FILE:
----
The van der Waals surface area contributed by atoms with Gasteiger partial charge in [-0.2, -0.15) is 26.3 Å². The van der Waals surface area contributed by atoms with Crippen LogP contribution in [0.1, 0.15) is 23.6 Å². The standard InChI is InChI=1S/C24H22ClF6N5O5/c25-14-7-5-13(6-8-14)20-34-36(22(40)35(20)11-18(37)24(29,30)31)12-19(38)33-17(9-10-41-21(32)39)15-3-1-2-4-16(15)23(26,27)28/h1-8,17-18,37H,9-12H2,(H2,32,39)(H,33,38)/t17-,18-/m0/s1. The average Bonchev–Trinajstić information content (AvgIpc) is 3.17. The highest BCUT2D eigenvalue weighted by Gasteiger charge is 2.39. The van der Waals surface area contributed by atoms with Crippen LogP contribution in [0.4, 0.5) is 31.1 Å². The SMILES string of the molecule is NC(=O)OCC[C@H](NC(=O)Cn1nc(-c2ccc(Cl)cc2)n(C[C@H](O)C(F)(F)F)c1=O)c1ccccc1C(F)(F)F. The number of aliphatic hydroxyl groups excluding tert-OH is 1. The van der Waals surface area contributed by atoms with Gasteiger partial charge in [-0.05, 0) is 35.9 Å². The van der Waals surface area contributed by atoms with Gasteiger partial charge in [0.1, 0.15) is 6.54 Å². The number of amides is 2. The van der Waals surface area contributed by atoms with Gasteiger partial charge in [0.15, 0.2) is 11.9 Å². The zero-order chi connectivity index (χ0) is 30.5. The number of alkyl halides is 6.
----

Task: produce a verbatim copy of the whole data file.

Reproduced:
The van der Waals surface area contributed by atoms with Gasteiger partial charge in [-0.2, -0.15) is 26.3 Å². The van der Waals surface area contributed by atoms with Crippen LogP contribution in [0.1, 0.15) is 23.6 Å². The standard InChI is InChI=1S/C24H22ClF6N5O5/c25-14-7-5-13(6-8-14)20-34-36(22(40)35(20)11-18(37)24(29,30)31)12-19(38)33-17(9-10-41-21(32)39)15-3-1-2-4-16(15)23(26,27)28/h1-8,17-18,37H,9-12H2,(H2,32,39)(H,33,38)/t17-,18-/m0/s1. The average Bonchev–Trinajstić information content (AvgIpc) is 3.17. The highest BCUT2D eigenvalue weighted by Gasteiger charge is 2.39. The van der Waals surface area contributed by atoms with Crippen LogP contribution in [0.4, 0.5) is 31.1 Å². The SMILES string of the molecule is NC(=O)OCC[C@H](NC(=O)Cn1nc(-c2ccc(Cl)cc2)n(C[C@H](O)C(F)(F)F)c1=O)c1ccccc1C(F)(F)F. The number of aliphatic hydroxyl groups excluding tert-OH is 1. The van der Waals surface area contributed by atoms with Gasteiger partial charge in [-0.05, 0) is 35.9 Å². The van der Waals surface area contributed by atoms with Gasteiger partial charge in [0.1, 0.15) is 6.54 Å². The number of amides is 2. The van der Waals surface area contributed by atoms with Gasteiger partial charge in [0.15, 0.2) is 11.9 Å². The zero-order chi connectivity index (χ0) is 30.5. The number of alkyl halides is 6.